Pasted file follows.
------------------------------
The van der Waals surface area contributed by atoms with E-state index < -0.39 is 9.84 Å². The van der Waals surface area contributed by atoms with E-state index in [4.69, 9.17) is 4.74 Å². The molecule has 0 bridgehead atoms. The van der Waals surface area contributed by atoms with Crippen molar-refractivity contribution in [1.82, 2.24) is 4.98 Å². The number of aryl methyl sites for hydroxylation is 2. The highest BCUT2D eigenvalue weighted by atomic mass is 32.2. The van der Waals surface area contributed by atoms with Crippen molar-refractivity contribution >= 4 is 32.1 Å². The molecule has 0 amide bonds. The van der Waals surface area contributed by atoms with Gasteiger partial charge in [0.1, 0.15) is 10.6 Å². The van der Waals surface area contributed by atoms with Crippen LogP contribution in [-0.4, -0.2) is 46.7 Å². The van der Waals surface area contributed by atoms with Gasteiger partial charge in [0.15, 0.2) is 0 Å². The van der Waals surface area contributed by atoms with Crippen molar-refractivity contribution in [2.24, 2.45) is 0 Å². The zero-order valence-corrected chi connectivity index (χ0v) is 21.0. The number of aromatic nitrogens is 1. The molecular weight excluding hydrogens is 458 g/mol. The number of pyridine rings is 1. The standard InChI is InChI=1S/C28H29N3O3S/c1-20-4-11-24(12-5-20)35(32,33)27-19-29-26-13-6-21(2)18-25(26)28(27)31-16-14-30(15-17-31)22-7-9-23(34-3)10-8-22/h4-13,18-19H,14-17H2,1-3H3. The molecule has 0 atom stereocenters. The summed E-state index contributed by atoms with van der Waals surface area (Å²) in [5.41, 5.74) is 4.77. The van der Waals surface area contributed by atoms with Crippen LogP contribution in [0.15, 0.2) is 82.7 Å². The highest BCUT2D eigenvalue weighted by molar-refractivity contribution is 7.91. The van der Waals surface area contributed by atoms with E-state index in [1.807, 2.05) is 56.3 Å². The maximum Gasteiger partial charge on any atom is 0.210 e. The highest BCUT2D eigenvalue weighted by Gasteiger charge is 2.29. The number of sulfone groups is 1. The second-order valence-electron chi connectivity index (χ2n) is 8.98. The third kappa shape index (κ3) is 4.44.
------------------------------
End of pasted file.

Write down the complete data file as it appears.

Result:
The van der Waals surface area contributed by atoms with E-state index < -0.39 is 9.84 Å². The van der Waals surface area contributed by atoms with E-state index in [4.69, 9.17) is 4.74 Å². The molecule has 0 bridgehead atoms. The van der Waals surface area contributed by atoms with Crippen molar-refractivity contribution in [1.82, 2.24) is 4.98 Å². The number of aryl methyl sites for hydroxylation is 2. The highest BCUT2D eigenvalue weighted by atomic mass is 32.2. The van der Waals surface area contributed by atoms with Crippen molar-refractivity contribution >= 4 is 32.1 Å². The molecule has 0 amide bonds. The van der Waals surface area contributed by atoms with Gasteiger partial charge in [0.1, 0.15) is 10.6 Å². The van der Waals surface area contributed by atoms with Crippen LogP contribution in [-0.4, -0.2) is 46.7 Å². The van der Waals surface area contributed by atoms with Gasteiger partial charge in [0.15, 0.2) is 0 Å². The van der Waals surface area contributed by atoms with Crippen molar-refractivity contribution in [2.24, 2.45) is 0 Å². The zero-order valence-corrected chi connectivity index (χ0v) is 21.0. The number of aromatic nitrogens is 1. The molecular weight excluding hydrogens is 458 g/mol. The number of pyridine rings is 1. The standard InChI is InChI=1S/C28H29N3O3S/c1-20-4-11-24(12-5-20)35(32,33)27-19-29-26-13-6-21(2)18-25(26)28(27)31-16-14-30(15-17-31)22-7-9-23(34-3)10-8-22/h4-13,18-19H,14-17H2,1-3H3. The molecule has 0 atom stereocenters. The summed E-state index contributed by atoms with van der Waals surface area (Å²) in [5.41, 5.74) is 4.77. The van der Waals surface area contributed by atoms with Crippen LogP contribution in [0.15, 0.2) is 82.7 Å². The highest BCUT2D eigenvalue weighted by molar-refractivity contribution is 7.91. The van der Waals surface area contributed by atoms with E-state index in [1.807, 2.05) is 56.3 Å². The maximum Gasteiger partial charge on any atom is 0.210 e. The highest BCUT2D eigenvalue weighted by Gasteiger charge is 2.29. The number of sulfone groups is 1. The second-order valence-electron chi connectivity index (χ2n) is 8.98. The third kappa shape index (κ3) is 4.44.